Saw two noteworthing sporting moments on Tuesday night while endeavouring to continue to avoid the early propaganda from both sides in the NHL labour discussions.
First, on a gorgeous night with the roof open at the Rogers Centre, one was momentarily caught by surprise when a tidy but ear-catching standing ovation broke out.
The subject? None other than Colby Rasmus, the young centre fielder driven out of St. Louis last season, the Blue Jay outfielder who wasn't exactly the most popular athlete in this town either in the latter part of last season and the early part of this year for his erratic batting efforts.
Rasmus worked through those problems to become one of the more effective Jays hitters this season, with his 20 home runs a surprise power stat in the Toronto lineup.
But what seemed to draw Rasmus the rousing cheers on Tuesday was the fact he went to the plate as a pinch-hitter in the ninth despite being unable to be part of the starting lineup because of his tender groin. Fans like that, athletes who play hurt. Rasmus swatted a single to left and then was promptly replaced by 45-year-old pinch runner Omar Viquel.
Rasmus - who turned 26 on Saturday - certainly isn't the most popular Jay. But on a team with a few flashy players, his improvement and efforts have clearly been noticed.
Another young athlete based out of Toronto, tennis player Milos Raonic, did some bouncing back of his own Tuesday night, upsetting Richard Gasquet of France in the first round of the Cincinnati Masters in straight sets.
Raonic, 21, drew some criticism for his quarter-final appearance at the Rogers Cup last week in a loss to John Isner of the United States. Gasquet, meanwhile, made it to the final before losing to Novak Djokovic.
Gasquet jumped to No. 13 in the world with that effort, while Raonic moved into the top 20 for the first time at No. 19. In Cincinnati, Gasquet had double set point in the first set but couldn't close, ultimately dropping a tiebreak.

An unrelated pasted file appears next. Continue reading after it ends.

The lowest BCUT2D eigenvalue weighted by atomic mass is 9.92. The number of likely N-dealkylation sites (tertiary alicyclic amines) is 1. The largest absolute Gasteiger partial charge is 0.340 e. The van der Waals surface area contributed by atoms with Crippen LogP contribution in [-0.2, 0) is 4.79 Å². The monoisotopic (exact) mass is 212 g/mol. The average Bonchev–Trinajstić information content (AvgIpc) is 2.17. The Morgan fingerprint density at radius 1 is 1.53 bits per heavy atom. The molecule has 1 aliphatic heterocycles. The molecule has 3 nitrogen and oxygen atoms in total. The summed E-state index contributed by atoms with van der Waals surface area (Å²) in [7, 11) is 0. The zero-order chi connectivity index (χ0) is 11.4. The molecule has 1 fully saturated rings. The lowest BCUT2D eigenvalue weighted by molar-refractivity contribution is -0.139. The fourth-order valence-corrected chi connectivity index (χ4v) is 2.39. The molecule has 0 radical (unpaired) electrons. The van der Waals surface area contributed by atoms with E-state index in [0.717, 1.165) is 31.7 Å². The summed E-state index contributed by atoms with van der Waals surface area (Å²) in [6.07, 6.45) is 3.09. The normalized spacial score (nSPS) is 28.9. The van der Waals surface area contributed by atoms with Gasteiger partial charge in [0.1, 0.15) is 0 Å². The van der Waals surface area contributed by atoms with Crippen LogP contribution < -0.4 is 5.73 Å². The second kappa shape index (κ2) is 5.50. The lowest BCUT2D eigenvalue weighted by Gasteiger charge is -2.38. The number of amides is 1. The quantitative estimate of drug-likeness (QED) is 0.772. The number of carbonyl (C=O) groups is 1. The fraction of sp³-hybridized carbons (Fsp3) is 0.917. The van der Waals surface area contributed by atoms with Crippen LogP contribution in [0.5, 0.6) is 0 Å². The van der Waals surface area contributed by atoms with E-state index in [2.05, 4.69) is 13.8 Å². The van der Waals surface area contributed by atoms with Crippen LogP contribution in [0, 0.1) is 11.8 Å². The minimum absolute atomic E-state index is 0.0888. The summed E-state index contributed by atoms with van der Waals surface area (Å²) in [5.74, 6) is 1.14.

In the second set, he was broken by Raonic in the sixth game, and the Canadian held off a late charge by Gasquet to win the match on move on to a second round match with Marcos Baghdatis of Cyprus. It was one of those matches that was really decided by four or five big points, a measure of the small margin of error on the tour. For Raonic, a likely third round collision with Tomas Berdych awaits if Raonic can knock off Baghdatis.
If there's any similarity between Rasmus and Raonic, and there aren't many, it would be the way in which fans and critics seem so quickly to want to write them off rather than view them as young, developing athletes still learning the ways to success in their sport.
Rasmus, at least, is getting kudos for turning his game around. Raonic, meanwhile, seems to be struggling to meet the expectations of a Canadian tennis public that seems oddly untethered from the realities of the sport. He's the first Canadian male to ever crack the top 20, and a player with two major weapons in his spectacular serve and crushing forehand, yet that's still leaving some unsatisfied.
A win over Gasquet coming off the Isner loss was a huge step forward in a season filled with some tough losses. Neither he nor Rasmus is close to fully defining themselves in their chosen sport. A simple declarative sentence on either at this point in their respective careers just isn't available. People might want to enjoy the process a little more.